What was the most exciting thing about this project for you?

The most exciting thing about this project was to see, from all the contributors, how many other film scholars shared the same interest and respect for Wyler that I have. In fact, when ReFocus Wyler came out, an academic colleague of mine, as part of her congratulations, said that she was looking forward to seeing the book because she was a big fan of classic Hollywood, but was not sure if she was specifically familiar with any Wyler films.

Smilingly (if you can smile in an email) I assured her, even though I did not know her specific tastes in movies, that if she liked classic Hollywood, I was confident she had no doubt seen several Wyler films. It would have been hard for her not to have; such is the extent of his role in American cinema.

Did you discover anything particularly strange or surprising?

I was not aware as to the extent that Wyler helped to define cinematic grammar. In a career that encompassed the transformation from silent film to sound, and from classic Hollywood to “New Hollywood,” Wyler’s role in the evolution of cinematic technique is central. Indeed, I think many will be surprised to learn that Wyler’s innovations in shot composition predated many of the visual cinematic attributes often credited to Citizen Kane. It is also worthy of note that no other American filmmaker has directed more actors and actresses to Oscar-winning performances. It’s not even close!

What’s next for you?

The creation of this volume has been an all-consuming project, and there is of course a certain desire to embrace idleness. However, I would like to begin planning a book that examines a connection between classic Hollywood and Early American Literature. The film/literature relationship is central not only to my doctoral focus, but also the subject of most of my published writings.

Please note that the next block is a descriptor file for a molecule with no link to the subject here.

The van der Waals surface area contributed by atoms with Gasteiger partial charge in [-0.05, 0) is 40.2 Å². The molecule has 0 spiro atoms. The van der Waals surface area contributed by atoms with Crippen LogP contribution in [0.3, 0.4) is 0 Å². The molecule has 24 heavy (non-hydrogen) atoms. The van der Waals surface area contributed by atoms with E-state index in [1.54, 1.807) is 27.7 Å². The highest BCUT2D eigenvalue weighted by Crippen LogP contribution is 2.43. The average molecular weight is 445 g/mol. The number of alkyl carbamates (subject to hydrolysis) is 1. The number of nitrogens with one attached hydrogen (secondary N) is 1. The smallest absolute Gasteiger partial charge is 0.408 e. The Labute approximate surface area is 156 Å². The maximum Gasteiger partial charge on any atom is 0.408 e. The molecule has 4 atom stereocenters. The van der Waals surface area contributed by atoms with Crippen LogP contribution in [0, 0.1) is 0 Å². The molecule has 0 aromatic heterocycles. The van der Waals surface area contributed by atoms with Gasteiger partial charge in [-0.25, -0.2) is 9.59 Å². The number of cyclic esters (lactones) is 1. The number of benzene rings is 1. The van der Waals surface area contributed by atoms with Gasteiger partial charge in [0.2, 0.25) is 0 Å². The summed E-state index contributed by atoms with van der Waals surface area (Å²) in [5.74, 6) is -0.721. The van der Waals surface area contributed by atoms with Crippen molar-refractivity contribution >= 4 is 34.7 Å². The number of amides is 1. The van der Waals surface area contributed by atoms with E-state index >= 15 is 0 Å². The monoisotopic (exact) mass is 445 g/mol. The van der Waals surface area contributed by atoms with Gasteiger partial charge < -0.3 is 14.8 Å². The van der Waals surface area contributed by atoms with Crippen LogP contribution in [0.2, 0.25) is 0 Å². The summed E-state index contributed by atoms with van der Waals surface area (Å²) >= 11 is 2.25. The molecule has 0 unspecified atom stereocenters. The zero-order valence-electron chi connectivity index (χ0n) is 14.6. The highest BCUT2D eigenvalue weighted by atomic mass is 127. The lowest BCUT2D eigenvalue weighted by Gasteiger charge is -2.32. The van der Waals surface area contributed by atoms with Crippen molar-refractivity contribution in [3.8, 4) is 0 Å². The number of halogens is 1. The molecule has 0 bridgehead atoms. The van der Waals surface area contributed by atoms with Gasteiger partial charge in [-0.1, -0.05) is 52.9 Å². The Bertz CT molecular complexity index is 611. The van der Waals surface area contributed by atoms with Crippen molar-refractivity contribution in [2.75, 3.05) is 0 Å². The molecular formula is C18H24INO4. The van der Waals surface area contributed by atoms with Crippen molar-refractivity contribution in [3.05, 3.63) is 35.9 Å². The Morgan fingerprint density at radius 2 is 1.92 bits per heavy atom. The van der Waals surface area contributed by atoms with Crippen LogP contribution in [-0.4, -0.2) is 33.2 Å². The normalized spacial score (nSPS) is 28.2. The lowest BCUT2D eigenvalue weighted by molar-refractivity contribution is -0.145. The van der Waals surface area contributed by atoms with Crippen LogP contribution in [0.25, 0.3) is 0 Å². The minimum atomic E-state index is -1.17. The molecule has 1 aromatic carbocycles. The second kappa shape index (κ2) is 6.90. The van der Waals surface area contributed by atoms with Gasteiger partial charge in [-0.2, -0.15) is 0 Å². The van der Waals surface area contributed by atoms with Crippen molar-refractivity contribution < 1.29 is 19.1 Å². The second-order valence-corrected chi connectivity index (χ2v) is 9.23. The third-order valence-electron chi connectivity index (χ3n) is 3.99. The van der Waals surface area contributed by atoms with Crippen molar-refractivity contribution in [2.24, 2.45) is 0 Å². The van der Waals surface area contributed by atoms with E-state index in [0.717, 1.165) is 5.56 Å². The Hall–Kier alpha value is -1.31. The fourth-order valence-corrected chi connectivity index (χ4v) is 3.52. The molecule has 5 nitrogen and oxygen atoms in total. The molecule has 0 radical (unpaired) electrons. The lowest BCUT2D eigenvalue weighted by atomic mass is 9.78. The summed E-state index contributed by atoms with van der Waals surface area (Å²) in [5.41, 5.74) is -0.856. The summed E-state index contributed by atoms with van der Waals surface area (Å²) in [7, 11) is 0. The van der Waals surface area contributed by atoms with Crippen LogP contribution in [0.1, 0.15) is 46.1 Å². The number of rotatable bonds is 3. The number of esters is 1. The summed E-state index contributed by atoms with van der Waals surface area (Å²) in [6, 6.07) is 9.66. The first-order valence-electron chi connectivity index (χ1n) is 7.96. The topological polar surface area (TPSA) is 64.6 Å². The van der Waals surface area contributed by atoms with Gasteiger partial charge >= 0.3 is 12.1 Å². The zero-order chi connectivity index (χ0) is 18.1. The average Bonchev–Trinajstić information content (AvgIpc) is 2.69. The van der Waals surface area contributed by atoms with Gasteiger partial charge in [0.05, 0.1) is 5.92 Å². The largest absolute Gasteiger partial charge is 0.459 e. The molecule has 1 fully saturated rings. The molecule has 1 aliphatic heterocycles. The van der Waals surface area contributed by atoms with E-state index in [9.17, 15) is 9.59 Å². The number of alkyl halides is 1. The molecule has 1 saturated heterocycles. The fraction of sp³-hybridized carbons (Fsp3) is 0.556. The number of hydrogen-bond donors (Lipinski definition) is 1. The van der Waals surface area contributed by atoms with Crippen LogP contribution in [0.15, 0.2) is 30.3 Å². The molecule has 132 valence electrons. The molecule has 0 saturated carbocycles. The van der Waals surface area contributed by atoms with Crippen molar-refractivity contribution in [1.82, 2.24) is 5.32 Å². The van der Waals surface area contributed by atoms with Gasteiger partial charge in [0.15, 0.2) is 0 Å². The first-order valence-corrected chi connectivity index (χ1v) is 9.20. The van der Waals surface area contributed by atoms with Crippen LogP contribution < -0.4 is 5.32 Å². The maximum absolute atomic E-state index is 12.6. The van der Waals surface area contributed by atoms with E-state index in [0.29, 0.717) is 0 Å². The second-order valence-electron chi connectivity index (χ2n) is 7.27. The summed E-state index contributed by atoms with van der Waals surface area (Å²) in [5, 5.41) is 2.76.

Interested to learn more? Have a look through William Wyler’s filmography and the Academy Awards won for acting under Wyler’s direction.


More on the book

Order your copy of ReFocus: The Films of William Wyler – Get 30% off with launch discount code NEW30

“With twelve Oscar nominations for Best Director – a record that still stands – and three combined wins for Best Director and Best Picture, William Wyler is a giant of American film history. But compared to the shelves of books discussing the films of John Ford, Alfred Hitchcock, and other luminaries, his work has only rarely received its due. John M. Price’s ReFocus volume aims to remedy that omission and succeeds handsomely.”

Leo Braudy, University of Southern California

About the editor

John M. Price has an PhD in Film and Literature from Northern Illinois University and a B.A. in English from the University of Notre Dame.  He has previously taught at both Northern Illinois University and the University of Wisconsin-Eau Claire.  In addition, he also has over twenty years of award-winning, professional film and television production experience as a producer, director, scriptwriter, and lighting director. His contributions to journals and edited collections include: “Melville and Ford: Ahab and the Duke” in The Performativity of Villainy and Evil in Anglophone Literature and Media (2021), “Traces of Utopia in A Man for All Seasons” in Literature/Film Quarterly, 47:1 (2019), “Rebecca: Auteur, Auteur” in Critical Insights: Alfred Hitchcock (2017),“Modernizing Augustan Satire on Screen: Gulliver’s Travels (1996)” in Jonathan Swift and Philosophy (2017), and “Early American Literature Meets Classic Hollywood: The Scarlet Letter (1934)” in Poli-Femo: Letteratura e Arti (2016).